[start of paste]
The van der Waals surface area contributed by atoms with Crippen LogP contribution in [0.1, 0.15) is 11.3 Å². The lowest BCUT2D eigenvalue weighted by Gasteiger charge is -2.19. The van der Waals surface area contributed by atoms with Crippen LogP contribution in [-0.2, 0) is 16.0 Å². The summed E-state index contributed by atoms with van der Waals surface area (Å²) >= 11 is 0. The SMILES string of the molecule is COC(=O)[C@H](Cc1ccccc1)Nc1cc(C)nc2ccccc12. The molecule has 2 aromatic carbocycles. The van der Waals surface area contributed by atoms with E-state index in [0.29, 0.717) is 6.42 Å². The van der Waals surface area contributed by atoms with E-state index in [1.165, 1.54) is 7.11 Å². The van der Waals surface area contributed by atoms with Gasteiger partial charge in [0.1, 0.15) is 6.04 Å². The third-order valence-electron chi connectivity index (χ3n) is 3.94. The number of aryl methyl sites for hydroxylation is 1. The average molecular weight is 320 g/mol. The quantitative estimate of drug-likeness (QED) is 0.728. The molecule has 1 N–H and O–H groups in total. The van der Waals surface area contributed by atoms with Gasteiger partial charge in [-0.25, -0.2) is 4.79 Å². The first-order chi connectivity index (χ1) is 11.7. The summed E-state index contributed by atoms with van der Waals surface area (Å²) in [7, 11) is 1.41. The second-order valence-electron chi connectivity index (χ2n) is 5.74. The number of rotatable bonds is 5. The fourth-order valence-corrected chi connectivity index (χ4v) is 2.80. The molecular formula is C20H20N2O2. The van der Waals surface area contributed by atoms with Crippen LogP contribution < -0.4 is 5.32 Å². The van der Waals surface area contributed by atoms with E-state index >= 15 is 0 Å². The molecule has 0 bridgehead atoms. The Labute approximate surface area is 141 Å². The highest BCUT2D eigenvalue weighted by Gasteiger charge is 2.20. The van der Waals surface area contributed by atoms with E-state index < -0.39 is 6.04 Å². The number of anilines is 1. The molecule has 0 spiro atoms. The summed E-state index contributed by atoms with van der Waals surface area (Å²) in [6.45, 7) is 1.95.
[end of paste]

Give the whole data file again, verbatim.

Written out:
The van der Waals surface area contributed by atoms with Crippen LogP contribution in [0.1, 0.15) is 11.3 Å². The lowest BCUT2D eigenvalue weighted by Gasteiger charge is -2.19. The van der Waals surface area contributed by atoms with Crippen LogP contribution in [-0.2, 0) is 16.0 Å². The summed E-state index contributed by atoms with van der Waals surface area (Å²) >= 11 is 0. The SMILES string of the molecule is COC(=O)[C@H](Cc1ccccc1)Nc1cc(C)nc2ccccc12. The molecule has 2 aromatic carbocycles. The van der Waals surface area contributed by atoms with E-state index in [0.29, 0.717) is 6.42 Å². The van der Waals surface area contributed by atoms with E-state index in [1.165, 1.54) is 7.11 Å². The van der Waals surface area contributed by atoms with Gasteiger partial charge in [0.1, 0.15) is 6.04 Å². The third-order valence-electron chi connectivity index (χ3n) is 3.94. The number of aryl methyl sites for hydroxylation is 1. The average molecular weight is 320 g/mol. The quantitative estimate of drug-likeness (QED) is 0.728. The molecule has 1 N–H and O–H groups in total. The van der Waals surface area contributed by atoms with Gasteiger partial charge in [-0.25, -0.2) is 4.79 Å². The first-order chi connectivity index (χ1) is 11.7. The summed E-state index contributed by atoms with van der Waals surface area (Å²) in [7, 11) is 1.41. The second-order valence-electron chi connectivity index (χ2n) is 5.74. The number of rotatable bonds is 5. The fourth-order valence-corrected chi connectivity index (χ4v) is 2.80. The molecular formula is C20H20N2O2. The van der Waals surface area contributed by atoms with Crippen LogP contribution < -0.4 is 5.32 Å². The van der Waals surface area contributed by atoms with E-state index >= 15 is 0 Å². The molecule has 0 bridgehead atoms. The Labute approximate surface area is 141 Å². The highest BCUT2D eigenvalue weighted by Gasteiger charge is 2.20. The van der Waals surface area contributed by atoms with E-state index < -0.39 is 6.04 Å². The number of anilines is 1. The molecule has 0 spiro atoms. The summed E-state index contributed by atoms with van der Waals surface area (Å²) in [6.45, 7) is 1.95.